MEMPHIS, Tenn., Feb. 6, 2013 /PRNewswire-USNewswire/ -- American Idol contestant Lazaro Arbos threw the judges — and the worldwide TV audience — for a loop when he stuttered during his audition on the show a few weeks ago.
"So often, when we encounter people who stutter, we don't always know the best way to interact with them," said Jane Fraser, president of the Stuttering Foundation. "Stuttering may look like an easy problem that can be solved with some simple advice, but for many adults, it can be a chronic life-long disorder."
Here are some tips for the American Idol judges — or anyone, for that matter — to use when talking with a person who stutters.
- Don't make remarks like: 'Slow down,' 'Take a breath,' or 'Relax.' Such simplistic advice can come across as demeaning rather than helpful.
- Let the person know by your manner that you are listening to what he or she says — not how they say it.
- Maintain natural eye contact and wait patiently and naturally until the person is finished.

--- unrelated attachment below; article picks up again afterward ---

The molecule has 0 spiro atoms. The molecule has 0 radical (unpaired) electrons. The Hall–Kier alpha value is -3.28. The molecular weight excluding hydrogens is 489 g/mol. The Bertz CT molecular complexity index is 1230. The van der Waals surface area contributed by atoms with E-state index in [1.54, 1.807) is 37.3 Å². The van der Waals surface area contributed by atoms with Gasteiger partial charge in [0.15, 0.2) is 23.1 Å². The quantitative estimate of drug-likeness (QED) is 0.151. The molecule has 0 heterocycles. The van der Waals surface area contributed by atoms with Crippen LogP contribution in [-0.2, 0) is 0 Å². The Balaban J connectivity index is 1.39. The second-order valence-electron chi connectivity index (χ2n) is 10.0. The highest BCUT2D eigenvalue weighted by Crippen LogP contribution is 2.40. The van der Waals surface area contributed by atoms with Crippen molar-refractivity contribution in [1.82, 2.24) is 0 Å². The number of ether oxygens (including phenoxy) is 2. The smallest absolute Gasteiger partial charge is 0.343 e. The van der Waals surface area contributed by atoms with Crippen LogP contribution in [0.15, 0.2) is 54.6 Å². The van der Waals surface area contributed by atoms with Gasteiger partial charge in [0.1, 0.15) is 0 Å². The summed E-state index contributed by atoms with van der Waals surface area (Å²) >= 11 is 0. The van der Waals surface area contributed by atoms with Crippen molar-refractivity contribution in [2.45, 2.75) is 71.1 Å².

- Refrain from finishing sentences or filling in words.
- Be aware that those who stutter usually have more trouble controlling their speech on the telephone or in stressful situations, such as a presentation before an audience or job interview. Please be extra patient in these situations and give them some additional time to communicate their thoughts.
- Speak in an unhurried way — but not so slowly as to sound unnatural. This promotes good communication with everyone."
Foundation Spokesperson Jane Fraser
Jane Fraser is president of The Stuttering Foundation and co-author of If Your Child Stutters: A Guide for Parents, 8th edition. She is also vice president of the Association for Research into Stammering in Childhood, Michael Palin Centre, London. Download a picture of Jane Fraser.
About the Foundation
Malcolm Fraser, a successful businessman and stutterer, went on to establish and endow the nonprofit Stuttering Foundation in 1947. The Stuttering Foundation provides a toll-free helpline, 800-992-9392, and free online resources on its Website, www.StutteringHelp.org, including services, referrals and support to people who stutter and their families, as well as support for research into the causes of stuttering. Please visit us at www.StutteringHelp.org.
SOURCE The Stuttering Foundation